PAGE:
The American College of Financial Services is revamping the chartered financial consultant designation to focus on applying strategies to client situations and including new coursework on topical issues such as divorce, retirement income planning and concerns specific to gay couples.
The new program of study will provide more guidance on matters of immediate interest to financial planning professionals and their clients, said Craig Lemoine, ChFC program director at The American College.
“We're positioning ourselves to be more relevant to practitioners — those who work with clients in the financial services community,” he said.
Mr. Lemoine said the redesigned ChFC will offer advisers more training in advanced topics and more “hands-on” instruction than the education provided in the coursework for the certified financial planner designation, which is the leading certification held by advisers and is awarded by the Certified Financial Planner Board of Standards Inc.
Competition between the American College and the CFP Board began heating up in 2009 after the CFP Board added a fiduciary standard for its planners. More recently, the American College publicly criticized the largest member organization of advisers, the Financial Planning Association, for advocating the CFP designation.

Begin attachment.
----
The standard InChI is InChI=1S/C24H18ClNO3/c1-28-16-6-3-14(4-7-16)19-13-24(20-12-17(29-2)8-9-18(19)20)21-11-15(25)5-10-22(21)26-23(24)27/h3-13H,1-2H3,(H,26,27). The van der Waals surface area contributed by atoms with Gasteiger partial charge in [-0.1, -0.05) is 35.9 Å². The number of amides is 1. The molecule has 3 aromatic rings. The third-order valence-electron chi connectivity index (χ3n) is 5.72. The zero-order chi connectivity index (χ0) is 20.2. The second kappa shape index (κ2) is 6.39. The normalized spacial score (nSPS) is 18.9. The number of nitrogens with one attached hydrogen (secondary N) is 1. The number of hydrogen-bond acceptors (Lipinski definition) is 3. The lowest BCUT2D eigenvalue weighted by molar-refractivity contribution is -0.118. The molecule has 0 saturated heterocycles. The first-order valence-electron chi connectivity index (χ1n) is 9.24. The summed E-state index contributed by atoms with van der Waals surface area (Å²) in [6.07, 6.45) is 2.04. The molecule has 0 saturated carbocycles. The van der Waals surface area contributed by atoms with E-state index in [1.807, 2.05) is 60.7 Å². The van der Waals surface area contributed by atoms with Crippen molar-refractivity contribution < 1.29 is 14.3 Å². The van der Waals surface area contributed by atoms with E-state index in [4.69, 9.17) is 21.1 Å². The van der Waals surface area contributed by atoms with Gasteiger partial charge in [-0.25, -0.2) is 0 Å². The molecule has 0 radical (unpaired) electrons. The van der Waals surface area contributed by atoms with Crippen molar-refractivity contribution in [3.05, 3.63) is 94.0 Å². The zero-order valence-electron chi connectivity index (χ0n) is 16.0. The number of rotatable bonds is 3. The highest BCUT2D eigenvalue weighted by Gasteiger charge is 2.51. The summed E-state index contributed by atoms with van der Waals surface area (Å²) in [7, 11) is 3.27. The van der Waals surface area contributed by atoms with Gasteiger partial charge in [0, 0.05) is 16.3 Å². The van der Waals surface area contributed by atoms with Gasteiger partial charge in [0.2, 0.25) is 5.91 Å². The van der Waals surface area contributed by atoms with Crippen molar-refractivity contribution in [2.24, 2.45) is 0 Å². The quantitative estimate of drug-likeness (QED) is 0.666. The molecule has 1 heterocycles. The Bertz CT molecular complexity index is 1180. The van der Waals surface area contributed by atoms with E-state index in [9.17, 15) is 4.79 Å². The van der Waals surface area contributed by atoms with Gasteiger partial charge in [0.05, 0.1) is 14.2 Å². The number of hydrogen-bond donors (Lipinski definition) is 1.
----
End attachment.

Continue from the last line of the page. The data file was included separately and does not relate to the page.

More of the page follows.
About 17% of advisers have a CFP designation, compared to 11% who have ChFCs, according to a 2013 analysis by Cerulli Associates Inc.
The ChFC designation has historically been the domain of agents and advisers working with insurance. Many industry executives aren't as familiar with the certification.
“I think the CFP and the CFA [chartered financial analyst, offered by the CFA Institute] are the two that at least in our space are the coin of the realm,” said Douglas Wolford, president of Convergent Wealth Advisors. “We see a ton of resumes and just don't see [the ChFC] come around.”
One significant difference: Whereas the CFP Board has drawn criticism over the past year from those who think the board's definition of a “fee-only” adviser is too strict, the ChFC is integrating content that is “compensation neutral,” Mr. Lemoine said.
The new curriculum will include applied legal and ethical principles, focusing on the duties of an adviser under suitability and fiduciary standards and what to do when the rules conflict, he said.
“An adviser with a fee-based model [as well as] a broker-dealer sales relationship will learn a lot from the new class,” Mr. Lemoine said. “It's important for advisers to understand the complex legal and regulatory requirements of different models.”
The ChFC program of study will now include nine required courses instead of offering a series of electives for the final two classes, and it's expected to be more rigorous, Mr. Lemoine said.
The first new course will cover planning issues related to divorce, special needs family members, small businesses, and financial advice for the lesbian, gay, bisexual and transgender community. The second class will include retirement income planning, behavioral finance and applied ethics.
Those already taking courses to fulfill the ChFC saw a change for 2014 that requires students to construct and write a financial plan, as opposed to an earlier version of the course that mostly involved reading cases.
The American College also confers the chartered life underwriter designation, a new retired income certified professional designation and is a provider of education for those attaining the CFP designation.